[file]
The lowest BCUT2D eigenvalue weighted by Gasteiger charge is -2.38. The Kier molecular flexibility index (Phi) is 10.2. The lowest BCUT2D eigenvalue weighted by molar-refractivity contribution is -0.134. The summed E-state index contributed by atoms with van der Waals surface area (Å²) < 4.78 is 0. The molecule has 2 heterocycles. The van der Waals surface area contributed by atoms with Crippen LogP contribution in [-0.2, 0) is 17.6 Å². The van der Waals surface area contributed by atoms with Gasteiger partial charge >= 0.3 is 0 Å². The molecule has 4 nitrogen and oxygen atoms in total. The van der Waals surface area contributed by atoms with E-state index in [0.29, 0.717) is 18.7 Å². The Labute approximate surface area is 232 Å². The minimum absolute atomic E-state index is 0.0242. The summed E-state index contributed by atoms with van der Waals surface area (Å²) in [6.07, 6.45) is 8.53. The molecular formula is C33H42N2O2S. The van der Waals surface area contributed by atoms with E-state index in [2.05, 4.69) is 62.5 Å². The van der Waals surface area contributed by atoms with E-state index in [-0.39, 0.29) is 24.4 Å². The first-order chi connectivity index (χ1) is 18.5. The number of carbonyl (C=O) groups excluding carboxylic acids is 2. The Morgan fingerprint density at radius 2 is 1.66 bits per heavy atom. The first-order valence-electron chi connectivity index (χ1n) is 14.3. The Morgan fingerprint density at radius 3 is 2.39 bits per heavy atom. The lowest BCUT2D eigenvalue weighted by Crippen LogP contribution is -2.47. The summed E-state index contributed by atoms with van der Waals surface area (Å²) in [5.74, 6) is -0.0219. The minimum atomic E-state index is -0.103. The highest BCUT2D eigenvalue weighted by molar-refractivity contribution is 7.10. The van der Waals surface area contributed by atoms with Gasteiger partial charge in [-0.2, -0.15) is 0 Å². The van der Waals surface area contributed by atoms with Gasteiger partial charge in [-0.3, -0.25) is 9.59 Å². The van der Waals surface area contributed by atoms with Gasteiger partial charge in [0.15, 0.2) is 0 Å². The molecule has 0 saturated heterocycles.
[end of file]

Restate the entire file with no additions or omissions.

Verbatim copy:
The lowest BCUT2D eigenvalue weighted by Gasteiger charge is -2.38. The Kier molecular flexibility index (Phi) is 10.2. The lowest BCUT2D eigenvalue weighted by molar-refractivity contribution is -0.134. The summed E-state index contributed by atoms with van der Waals surface area (Å²) < 4.78 is 0. The molecule has 2 heterocycles. The van der Waals surface area contributed by atoms with Crippen LogP contribution in [-0.2, 0) is 17.6 Å². The van der Waals surface area contributed by atoms with Gasteiger partial charge >= 0.3 is 0 Å². The molecule has 4 nitrogen and oxygen atoms in total. The van der Waals surface area contributed by atoms with E-state index in [0.29, 0.717) is 18.7 Å². The Labute approximate surface area is 232 Å². The minimum absolute atomic E-state index is 0.0242. The summed E-state index contributed by atoms with van der Waals surface area (Å²) in [6.07, 6.45) is 8.53. The molecular formula is C33H42N2O2S. The van der Waals surface area contributed by atoms with E-state index in [2.05, 4.69) is 62.5 Å². The van der Waals surface area contributed by atoms with E-state index in [-0.39, 0.29) is 24.4 Å². The first-order chi connectivity index (χ1) is 18.5. The number of carbonyl (C=O) groups excluding carboxylic acids is 2. The Morgan fingerprint density at radius 2 is 1.66 bits per heavy atom. The first-order valence-electron chi connectivity index (χ1n) is 14.3. The Morgan fingerprint density at radius 3 is 2.39 bits per heavy atom. The lowest BCUT2D eigenvalue weighted by Crippen LogP contribution is -2.47. The summed E-state index contributed by atoms with van der Waals surface area (Å²) in [5.74, 6) is -0.0219. The minimum atomic E-state index is -0.103. The highest BCUT2D eigenvalue weighted by molar-refractivity contribution is 7.10. The van der Waals surface area contributed by atoms with Gasteiger partial charge in [-0.2, -0.15) is 0 Å². The van der Waals surface area contributed by atoms with Gasteiger partial charge in [-0.3, -0.25) is 9.59 Å². The van der Waals surface area contributed by atoms with Gasteiger partial charge in [0.15, 0.2) is 0 Å². The molecule has 0 saturated heterocycles.